Advertisers must get over match rates in digital advertising
By Manish Ahuja
By now we have heard plenty of talk about “match rate” – that presumably all-important number that has been positioned to validate the quality of cross-device data. It is supposed to tell us how many audience members we can identify or match across various devices, so we know we are reaching that same person on different screens and can plan and measure campaigns effectively.
But there is a hidden pitfall to this apparently rational approach to cross-screen targeting that is keeping marketers from a far greater opportunity.
Ultimately, by focusing too much on match rates and the deceptive value of instant results generated from a matched set, marketers are actually standing in their own way, preventing the next big wave in targeting cross-screen audiences from taking off: consumer ID targeting.
Proof of ID
As we have come to learn, all IDs are not created equal, nor are all audiences and segments, for that matter.
Many marketers and technology companies judge their partners and vendors based on how well they can match within their ID pool when, instead, the focus should be on the quality of the profile being built of the consumer himself – not just the ability to match IDs.
A few difficult-to-match IDs can negatively affect the overall match rate performance and be very misleading to a marketer trying to evaluate the integrity of a data set.
For years, many companies have sought to tie the most meaningful and actionable data to browser- or application-level IDs to improve and optimize ID targeting.
However, the industry should be looking beyond IDs and devices, and focus more on the consumers themselves.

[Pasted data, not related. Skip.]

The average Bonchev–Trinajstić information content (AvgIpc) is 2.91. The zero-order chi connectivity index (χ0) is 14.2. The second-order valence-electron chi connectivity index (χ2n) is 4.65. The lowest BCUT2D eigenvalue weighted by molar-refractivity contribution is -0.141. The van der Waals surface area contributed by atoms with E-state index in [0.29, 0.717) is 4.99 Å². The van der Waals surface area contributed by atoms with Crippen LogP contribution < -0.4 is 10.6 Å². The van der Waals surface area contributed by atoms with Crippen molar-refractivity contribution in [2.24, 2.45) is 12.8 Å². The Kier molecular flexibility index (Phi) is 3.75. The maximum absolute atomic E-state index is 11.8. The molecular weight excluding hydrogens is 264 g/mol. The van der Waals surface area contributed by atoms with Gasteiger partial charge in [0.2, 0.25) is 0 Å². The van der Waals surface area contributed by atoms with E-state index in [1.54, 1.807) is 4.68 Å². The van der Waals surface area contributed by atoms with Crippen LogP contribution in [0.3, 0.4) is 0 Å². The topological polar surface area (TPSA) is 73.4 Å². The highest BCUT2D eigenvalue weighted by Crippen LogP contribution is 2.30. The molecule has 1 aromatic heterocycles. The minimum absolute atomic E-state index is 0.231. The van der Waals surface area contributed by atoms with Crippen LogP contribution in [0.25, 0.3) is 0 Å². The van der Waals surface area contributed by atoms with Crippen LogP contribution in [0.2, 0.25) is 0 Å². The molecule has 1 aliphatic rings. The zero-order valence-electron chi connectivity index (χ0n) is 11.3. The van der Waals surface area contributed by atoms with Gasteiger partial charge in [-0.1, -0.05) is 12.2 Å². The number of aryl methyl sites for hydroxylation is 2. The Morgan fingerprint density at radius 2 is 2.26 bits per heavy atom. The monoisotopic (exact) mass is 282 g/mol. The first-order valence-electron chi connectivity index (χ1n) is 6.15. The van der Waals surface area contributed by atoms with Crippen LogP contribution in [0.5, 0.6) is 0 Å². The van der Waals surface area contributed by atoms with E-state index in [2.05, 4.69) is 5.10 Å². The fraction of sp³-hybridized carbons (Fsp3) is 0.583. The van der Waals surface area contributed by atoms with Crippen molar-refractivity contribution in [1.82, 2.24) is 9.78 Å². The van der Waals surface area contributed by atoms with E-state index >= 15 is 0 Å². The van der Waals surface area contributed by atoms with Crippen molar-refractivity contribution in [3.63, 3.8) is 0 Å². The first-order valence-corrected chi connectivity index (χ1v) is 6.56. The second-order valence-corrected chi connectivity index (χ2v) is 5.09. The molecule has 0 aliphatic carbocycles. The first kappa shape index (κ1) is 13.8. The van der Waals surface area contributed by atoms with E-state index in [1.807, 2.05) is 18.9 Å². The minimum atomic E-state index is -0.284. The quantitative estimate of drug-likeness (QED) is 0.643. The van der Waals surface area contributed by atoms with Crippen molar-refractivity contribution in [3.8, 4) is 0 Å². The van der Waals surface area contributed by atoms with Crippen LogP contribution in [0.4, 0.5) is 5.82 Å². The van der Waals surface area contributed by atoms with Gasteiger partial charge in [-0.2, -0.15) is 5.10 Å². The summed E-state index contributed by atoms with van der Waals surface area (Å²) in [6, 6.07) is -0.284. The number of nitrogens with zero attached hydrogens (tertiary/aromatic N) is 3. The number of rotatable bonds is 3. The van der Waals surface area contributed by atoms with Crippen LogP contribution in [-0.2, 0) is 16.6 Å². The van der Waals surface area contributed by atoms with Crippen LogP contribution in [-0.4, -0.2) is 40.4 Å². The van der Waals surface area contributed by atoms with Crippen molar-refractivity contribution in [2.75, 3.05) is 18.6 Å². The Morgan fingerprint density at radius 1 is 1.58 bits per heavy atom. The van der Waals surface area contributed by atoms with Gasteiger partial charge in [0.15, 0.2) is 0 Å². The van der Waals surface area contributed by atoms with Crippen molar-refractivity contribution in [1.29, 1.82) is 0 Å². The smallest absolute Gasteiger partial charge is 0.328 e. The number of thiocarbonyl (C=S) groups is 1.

Targeting an appropriate set of consumers, using the best possible data is the right thing to do.
But in our sometimes-singular quest to match a maximum number of IDs, we often forget that reaching the right consumer at the right time on the right device is the true Holy Grail of digital advertising.
We get lost in our pre-occupation with match rates and forget the individual consumer value.
How the cookie crumbles
Any company offering an active cookie pool of hundreds of millions realizes that it is really only dealing with a couple of hundred million devices and tens of millions of consumers.
The attrition from total cookie pool to total number of actual consumers is dramatic and the goal should be to understand and fully engage with those real consumers as opposed to matching cookie-level IDs.
Ultimately, clinging to an audience match rate when determining data effectiveness means clinging to cookies – an obsolete measurement now far surpassed by today’s robust data profiling.
Assume a Web site has 1 million visitors in a month. These “visitors” are really just distinct cookie-level IDs. If a company could match 250,000 actual consumers from that 1-million pool, that is a match rate of only 25 percent.
By numbers and industry standards alone, 25 percent is not very much.
However, a 25 percent match rate on any cookie-level ID could very well represent a match rate upwards of 50 percent at a consumer level, considering the fact that the average consumer uses two to three devices, each with three to four cookies per device, in a month.
The mere mention of a 25 percent match rate would make many marketers run away, when instead they should be considering if they would like to know everything there is to know about 50 percent of their consumer base: how many devices they own, how many touch points they have with the brand, and the time of day and location they use each device to consume Web content.
That is what knowing your consumer is really about. And what available data, which goes far beyond the cookie ID, is able to tell them.
KNOWING EVERYTHING about 50 percent of your consumer base is better than knowing little to nothing about 100 percent of your cookie-based IDs, even if they do come with a high match rate.
We need to move on from our love affair with ID-level match rates and focus instead on who our consumers are. That is where the love is real.
After all, it is the consumer who buys the products and engages with the brand, not the ID.